Panthers vs. Eagles: How Philadelphia Can Avoid a Monday Night Embarrassment

Chris TrapassoAnalyst INovember 26, 2012

November 18, 2012; Landover, MD, USA; Philadelphia Eagles head coach Andy Reid walks on the field prior to the game against the Washington Redskins at FedEx Field. Mandatory Credit: Evan Habeeb-US PRESSWIRE

Andy Reid is one embarrassment away from losing his job. 

Or at least he should be.

His Philadelphia Eagles host the equally embarrassing Carolina Panthers on Monday Night Football, a game that has lost all of its preseason luster with the team's combining for five wins to date. 

While some have opined that Reid needs a break from football, I find it hard to believe that he would actually like to be fired, so here's what he needs to do to avoid another humiliating defeat on the national stage in front of the relentless fans in Philly. 


Run the football

Those Eagles fans have been screaming for this to happen more frequently all season, and Andy Reid has rarely listened. 

OK, he has given LeSean McCoy an average of nearly 22 touches per game, but in a variety of critical situations, the Eagles head coach relied on the pass to no avail. 

Even with McCoy out with a concussion, Reid can't go bonkers with Nick Foles' attempts. 

He's thrown it an average of 39 times in his two starts and has a 58.9 QB rating to show for it. With the porous offensive line in front of him and far from anything resembling a good rapport with his pass-catches, Foles shouldn't be put into a situation to carry the team. 

Bryce Brown will step in as the feature back tonight, and though he's only been given 32 carries on the season, he does average 4.4 yards per rush.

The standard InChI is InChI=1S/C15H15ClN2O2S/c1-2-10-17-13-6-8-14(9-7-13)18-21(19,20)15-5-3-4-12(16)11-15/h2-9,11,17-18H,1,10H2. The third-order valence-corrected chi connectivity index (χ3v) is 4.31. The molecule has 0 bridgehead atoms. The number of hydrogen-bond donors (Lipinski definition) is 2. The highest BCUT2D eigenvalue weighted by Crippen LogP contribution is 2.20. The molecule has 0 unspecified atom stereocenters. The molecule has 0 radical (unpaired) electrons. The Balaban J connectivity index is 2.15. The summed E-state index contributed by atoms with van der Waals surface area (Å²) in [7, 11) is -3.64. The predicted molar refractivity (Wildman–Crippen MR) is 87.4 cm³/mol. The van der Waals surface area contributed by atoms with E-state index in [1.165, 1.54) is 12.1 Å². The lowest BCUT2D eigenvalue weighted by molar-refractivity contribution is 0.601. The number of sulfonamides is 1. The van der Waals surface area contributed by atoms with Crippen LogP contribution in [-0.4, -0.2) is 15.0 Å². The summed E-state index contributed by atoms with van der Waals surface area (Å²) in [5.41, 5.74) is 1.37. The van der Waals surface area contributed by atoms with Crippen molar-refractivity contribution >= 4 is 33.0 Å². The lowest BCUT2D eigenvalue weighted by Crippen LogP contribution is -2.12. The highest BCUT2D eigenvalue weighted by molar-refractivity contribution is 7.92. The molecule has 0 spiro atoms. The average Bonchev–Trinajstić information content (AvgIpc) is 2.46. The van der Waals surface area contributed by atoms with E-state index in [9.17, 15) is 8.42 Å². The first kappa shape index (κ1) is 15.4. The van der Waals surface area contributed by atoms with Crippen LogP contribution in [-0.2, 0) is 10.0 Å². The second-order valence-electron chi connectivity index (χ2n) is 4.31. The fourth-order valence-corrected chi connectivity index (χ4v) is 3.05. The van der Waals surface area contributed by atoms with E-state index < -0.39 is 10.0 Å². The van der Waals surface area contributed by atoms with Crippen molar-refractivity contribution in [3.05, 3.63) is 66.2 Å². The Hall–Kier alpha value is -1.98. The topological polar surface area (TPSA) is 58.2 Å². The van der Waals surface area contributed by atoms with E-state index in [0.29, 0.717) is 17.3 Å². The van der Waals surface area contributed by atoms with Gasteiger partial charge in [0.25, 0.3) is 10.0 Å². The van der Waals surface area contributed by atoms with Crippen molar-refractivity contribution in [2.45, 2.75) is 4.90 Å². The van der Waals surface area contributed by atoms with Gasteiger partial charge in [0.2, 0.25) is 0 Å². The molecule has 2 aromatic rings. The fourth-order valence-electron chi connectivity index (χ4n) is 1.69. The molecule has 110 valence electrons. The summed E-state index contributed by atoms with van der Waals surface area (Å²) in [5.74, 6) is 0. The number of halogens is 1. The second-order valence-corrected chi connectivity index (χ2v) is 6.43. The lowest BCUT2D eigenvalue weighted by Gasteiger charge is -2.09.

Carolina's run defense allows 4.2 yards per carry, and last week, Doug Martin went for 138 on the ground on a mere 24 rushes. 

To keep Foles out of turnover trouble and to mask the offensive line deficiencies, Reid must run the football and run it often. 

Also, a more balanced attack will—say it with me—keep the defense fresh. 


Mix in the blitz against Cam Newton

Cam Newton has drastically regressed in his second season—call it the famed "sophomore slump" if you will. 

His completion percentage is down, and he's on pace to account for more turnovers than he did a year ago. 

Although it's not a sure-fire way to stop Newton from having a huge evening, blitzing Newton frequently will be in the Eagles' best interest. 

According to Bleacher Report's own Scott Kacsmar these are Newton's stats this season against five or more rushers: 

@christrapasso Blitz (2012): 51/96 for 707 yards, 5 TD, 3 INT, 81.4 PR, 9 sacks

— Scott Kacsmar (@CaptainComeback) November 26, 2012

It's also worth noting that Carolina has allowed Newton to be sacked 26 times this season, including nine times in the last two outings.

However, blitzing often will go against another Eagles norm.

Imagine that. 

According to ESPN's Pat Yasinskas, "no team has rushed four or fewer defenders more often than the Eagles, who have used that tactic 80.5 percent of the time over the past two seasons."

Philadelphia shouldn't blitz on every passing down, but they can't go away from it either. 

The more flustered Newton is in the pocket, the better the chance he thrown an incompletion, or better yet, turns the ball over.